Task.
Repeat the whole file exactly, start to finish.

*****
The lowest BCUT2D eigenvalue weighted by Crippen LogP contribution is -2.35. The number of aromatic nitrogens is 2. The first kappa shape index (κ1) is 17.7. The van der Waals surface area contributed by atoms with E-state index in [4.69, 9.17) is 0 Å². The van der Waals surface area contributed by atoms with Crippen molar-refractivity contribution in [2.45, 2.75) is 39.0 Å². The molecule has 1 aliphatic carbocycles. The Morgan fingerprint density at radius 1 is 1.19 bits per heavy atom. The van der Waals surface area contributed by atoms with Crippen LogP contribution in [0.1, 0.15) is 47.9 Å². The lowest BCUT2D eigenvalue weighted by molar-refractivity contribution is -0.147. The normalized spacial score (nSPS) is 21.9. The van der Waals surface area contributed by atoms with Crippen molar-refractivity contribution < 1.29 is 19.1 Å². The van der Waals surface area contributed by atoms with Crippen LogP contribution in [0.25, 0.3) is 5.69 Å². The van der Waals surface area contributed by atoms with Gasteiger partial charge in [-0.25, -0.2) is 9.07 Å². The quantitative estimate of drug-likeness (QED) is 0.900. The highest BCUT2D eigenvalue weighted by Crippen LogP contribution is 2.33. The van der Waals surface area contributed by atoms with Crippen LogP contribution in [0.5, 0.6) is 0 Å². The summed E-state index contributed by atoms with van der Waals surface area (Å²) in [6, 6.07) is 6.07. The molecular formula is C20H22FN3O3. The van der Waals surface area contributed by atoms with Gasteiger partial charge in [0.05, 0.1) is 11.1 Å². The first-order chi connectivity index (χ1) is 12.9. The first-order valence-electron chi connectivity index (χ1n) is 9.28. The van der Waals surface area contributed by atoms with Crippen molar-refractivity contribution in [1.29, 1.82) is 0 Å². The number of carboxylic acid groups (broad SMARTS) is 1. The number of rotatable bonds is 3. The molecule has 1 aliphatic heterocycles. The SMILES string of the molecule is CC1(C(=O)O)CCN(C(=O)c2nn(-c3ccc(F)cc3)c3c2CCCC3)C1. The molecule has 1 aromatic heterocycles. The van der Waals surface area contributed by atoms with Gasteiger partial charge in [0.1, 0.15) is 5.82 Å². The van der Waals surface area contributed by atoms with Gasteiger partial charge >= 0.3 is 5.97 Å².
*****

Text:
The lowest BCUT2D eigenvalue weighted by Crippen LogP contribution is -2.35. The number of aromatic nitrogens is 2. The first kappa shape index (κ1) is 17.7. The van der Waals surface area contributed by atoms with E-state index in [4.69, 9.17) is 0 Å². The van der Waals surface area contributed by atoms with Crippen molar-refractivity contribution in [2.45, 2.75) is 39.0 Å². The molecule has 1 aliphatic carbocycles. The Morgan fingerprint density at radius 1 is 1.19 bits per heavy atom. The van der Waals surface area contributed by atoms with Crippen LogP contribution in [0.1, 0.15) is 47.9 Å². The lowest BCUT2D eigenvalue weighted by molar-refractivity contribution is -0.147. The normalized spacial score (nSPS) is 21.9. The van der Waals surface area contributed by atoms with Crippen molar-refractivity contribution < 1.29 is 19.1 Å². The van der Waals surface area contributed by atoms with Crippen LogP contribution in [0.25, 0.3) is 5.69 Å². The van der Waals surface area contributed by atoms with Gasteiger partial charge in [-0.25, -0.2) is 9.07 Å². The quantitative estimate of drug-likeness (QED) is 0.900. The highest BCUT2D eigenvalue weighted by Crippen LogP contribution is 2.33. The van der Waals surface area contributed by atoms with Crippen LogP contribution in [0.5, 0.6) is 0 Å². The summed E-state index contributed by atoms with van der Waals surface area (Å²) in [6, 6.07) is 6.07. The molecular formula is C20H22FN3O3. The van der Waals surface area contributed by atoms with Gasteiger partial charge in [0.05, 0.1) is 11.1 Å². The first-order chi connectivity index (χ1) is 12.9. The first-order valence-electron chi connectivity index (χ1n) is 9.28. The van der Waals surface area contributed by atoms with Crippen molar-refractivity contribution in [1.29, 1.82) is 0 Å². The number of carboxylic acid groups (broad SMARTS) is 1. The number of rotatable bonds is 3. The molecule has 1 aliphatic heterocycles. The SMILES string of the molecule is CC1(C(=O)O)CCN(C(=O)c2nn(-c3ccc(F)cc3)c3c2CCCC3)C1. The molecule has 1 aromatic heterocycles. The van der Waals surface area contributed by atoms with Gasteiger partial charge in [0.1, 0.15) is 5.82 Å². The van der Waals surface area contributed by atoms with Gasteiger partial charge >= 0.3 is 5.97 Å².